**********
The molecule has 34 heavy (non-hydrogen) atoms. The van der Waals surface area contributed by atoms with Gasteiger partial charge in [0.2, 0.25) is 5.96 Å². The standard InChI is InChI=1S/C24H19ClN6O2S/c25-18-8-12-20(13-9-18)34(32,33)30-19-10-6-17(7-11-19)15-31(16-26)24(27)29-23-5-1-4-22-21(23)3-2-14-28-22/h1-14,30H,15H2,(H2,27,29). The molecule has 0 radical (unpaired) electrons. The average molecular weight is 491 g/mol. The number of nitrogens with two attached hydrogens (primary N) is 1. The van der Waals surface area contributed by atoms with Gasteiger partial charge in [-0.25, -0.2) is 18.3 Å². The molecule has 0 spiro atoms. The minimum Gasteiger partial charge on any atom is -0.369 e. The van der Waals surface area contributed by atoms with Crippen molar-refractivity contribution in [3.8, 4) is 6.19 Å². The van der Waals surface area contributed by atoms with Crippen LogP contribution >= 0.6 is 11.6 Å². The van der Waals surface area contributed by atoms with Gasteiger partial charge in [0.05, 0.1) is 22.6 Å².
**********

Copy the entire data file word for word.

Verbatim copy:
The molecule has 34 heavy (non-hydrogen) atoms. The van der Waals surface area contributed by atoms with Gasteiger partial charge in [0.2, 0.25) is 5.96 Å². The standard InChI is InChI=1S/C24H19ClN6O2S/c25-18-8-12-20(13-9-18)34(32,33)30-19-10-6-17(7-11-19)15-31(16-26)24(27)29-23-5-1-4-22-21(23)3-2-14-28-22/h1-14,30H,15H2,(H2,27,29). The molecule has 0 radical (unpaired) electrons. The average molecular weight is 491 g/mol. The number of nitrogens with two attached hydrogens (primary N) is 1. The van der Waals surface area contributed by atoms with Gasteiger partial charge in [-0.25, -0.2) is 18.3 Å². The molecule has 0 spiro atoms. The minimum Gasteiger partial charge on any atom is -0.369 e. The van der Waals surface area contributed by atoms with Crippen molar-refractivity contribution in [3.8, 4) is 6.19 Å². The van der Waals surface area contributed by atoms with Crippen LogP contribution >= 0.6 is 11.6 Å². The van der Waals surface area contributed by atoms with Gasteiger partial charge in [0.05, 0.1) is 22.6 Å².